Tag Archives: handwritten recognition

Venetian Cryptography 1: diplomatic documents deciphering — Final Report


Our project is based on a corpus of manuscript letters from Vettore Bragadin, the venetian ambassador of Constantinople, written between 1565 and 1566. Those letters were given to us as raw photographs. Parts of the data is clear text, the rest is composed of two distinct ciphers. Through this poster, we will present our methodology to unveil the secrets of venetian diplomacy.

During the XVI century, the Republic of Venice was a wealthy city deeply connected to the Mediterranean world through its solid naval fleet. At that time, the growing strength of the Ottoman empire, illustrated through the fall of Constantinople in 1453, agitated the geopolitical context around the Mediterranean Sea. However, Venice maintained its commercial relationships with both the Turks and the Western world. In light of these facts, the need to communicate securely and privately between embassies became increasingly important for the prosperity of Venice.

Contrary to what one can expect, the deciphering part of the project isn’t the most difficult nor the most time consuming, since all ciphering methods of these times have been successfully broken. The transcription of the documents ended up being the most complex part of the project because of the diversity of handwritings and the limited amount of data available.

Cipher techniques

Polyalphabetic cipher

Alphabetic encryption methods rely on two main components: the cipher alphabet and/or the key. Polyalphabetic encryption increases complexity by changing the table during encryption.In this case, the table mapping plaintext to ciphertext characters is changed at a determined frequency f (every x characters). Eventually the key is repeated until all text is ciphered. This method was thought to be safe as ciphertext hides the true letter frequencies and changing the key makes all previous attacks irrelevant.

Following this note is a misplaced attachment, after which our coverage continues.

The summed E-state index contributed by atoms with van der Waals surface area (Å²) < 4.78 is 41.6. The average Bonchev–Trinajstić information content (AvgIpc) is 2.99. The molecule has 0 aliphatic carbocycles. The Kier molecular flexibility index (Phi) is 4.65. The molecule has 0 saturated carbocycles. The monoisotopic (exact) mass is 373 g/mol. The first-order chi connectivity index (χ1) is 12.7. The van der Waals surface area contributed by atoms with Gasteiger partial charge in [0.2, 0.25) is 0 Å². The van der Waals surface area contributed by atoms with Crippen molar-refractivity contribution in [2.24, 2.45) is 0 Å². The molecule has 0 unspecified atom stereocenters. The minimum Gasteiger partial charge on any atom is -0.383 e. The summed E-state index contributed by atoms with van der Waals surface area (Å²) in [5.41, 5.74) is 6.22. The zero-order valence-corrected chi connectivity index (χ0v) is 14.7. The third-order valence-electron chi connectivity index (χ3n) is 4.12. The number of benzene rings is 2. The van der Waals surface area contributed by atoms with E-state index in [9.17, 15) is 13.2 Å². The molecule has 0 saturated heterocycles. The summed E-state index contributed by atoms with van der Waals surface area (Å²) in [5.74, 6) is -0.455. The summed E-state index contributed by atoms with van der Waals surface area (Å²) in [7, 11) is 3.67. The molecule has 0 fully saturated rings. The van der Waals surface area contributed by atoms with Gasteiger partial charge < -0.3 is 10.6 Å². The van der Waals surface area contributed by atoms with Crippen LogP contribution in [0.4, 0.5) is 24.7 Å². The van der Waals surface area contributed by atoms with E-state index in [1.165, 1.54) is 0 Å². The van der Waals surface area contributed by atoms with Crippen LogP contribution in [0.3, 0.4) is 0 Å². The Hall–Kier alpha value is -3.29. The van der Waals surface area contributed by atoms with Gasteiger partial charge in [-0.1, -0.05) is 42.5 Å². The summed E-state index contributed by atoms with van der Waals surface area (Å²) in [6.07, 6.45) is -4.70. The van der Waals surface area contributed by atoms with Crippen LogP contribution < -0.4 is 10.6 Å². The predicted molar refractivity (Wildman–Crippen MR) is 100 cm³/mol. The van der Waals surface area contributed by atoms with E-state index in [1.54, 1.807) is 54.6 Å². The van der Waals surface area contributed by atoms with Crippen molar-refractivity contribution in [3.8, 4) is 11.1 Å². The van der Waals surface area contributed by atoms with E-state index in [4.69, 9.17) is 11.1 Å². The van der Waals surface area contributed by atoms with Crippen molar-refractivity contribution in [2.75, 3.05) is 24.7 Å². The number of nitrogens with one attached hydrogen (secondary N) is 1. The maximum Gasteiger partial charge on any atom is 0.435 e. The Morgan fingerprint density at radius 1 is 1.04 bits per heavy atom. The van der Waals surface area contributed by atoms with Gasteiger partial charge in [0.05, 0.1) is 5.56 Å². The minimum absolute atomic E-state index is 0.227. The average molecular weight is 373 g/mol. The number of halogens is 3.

During a preparatory analysis purely based on historical data, it was inferred that instances of the Alberti cipher, composed of a disk and key, would be encountered. By confronting the data, it emerged that the encryption methods used would more likely be an improved version of the Trithemius cipher (very close to the Alberti Cipher) proposed by Giovan Battista Bellaso known as the Vigenere cipher or any other close form of running key cipher. In this case, the key is changed after each letter encryption but it seems that the key or partial information about it is also encoded in the text. Today running key cipher are not relevant nor secure anymore and numerous mehtods are applicable to resolve this encryption.

Homophonic cipher

A less complex form of alphabetic cipher encountered is the homophonic cipher which maps plaintext letters to several cipher characters/symbols. Doing so homogenizes the letters frequencies in ciphertext making frequency analysis hardly exploitable. Homophonic cipher were extensively used in diplomatic communications with the help of nomenclators, namely a book gathering character encoding tables. Homophonic cipher were systematically broken since the mid-sixteenth century and are now a trivial cryptanalysis tasks thanks to computational power. A set of letters of the dataset considered is very likely to have been encrypted by this method.


Metadata gathering is first conducted to identify the cryptosystem faced. Depending on which combination of
cipher’s component available, the problem is approached accordingly.
Possible Metadata :
  • Historical context
  • Cryptographic systems at that time
  • Plaintext and ciphertext pair
  • Previous reports on subject

Frequency analysis

The first dimension of our project was to gather statistical data about ancient venetian language, a task that has not been performed until today mainly because of the rarity and difficulty of access to digitized ancient  venetian. Hence we ran frequency analysis over various sources : embassy documents from 1498, diary extracts from 1519 and a consequent 600 pages diary written between 1496 and 1533.
These miscellaneous groups of document types and age are meant to provide a solid basis of statistical data.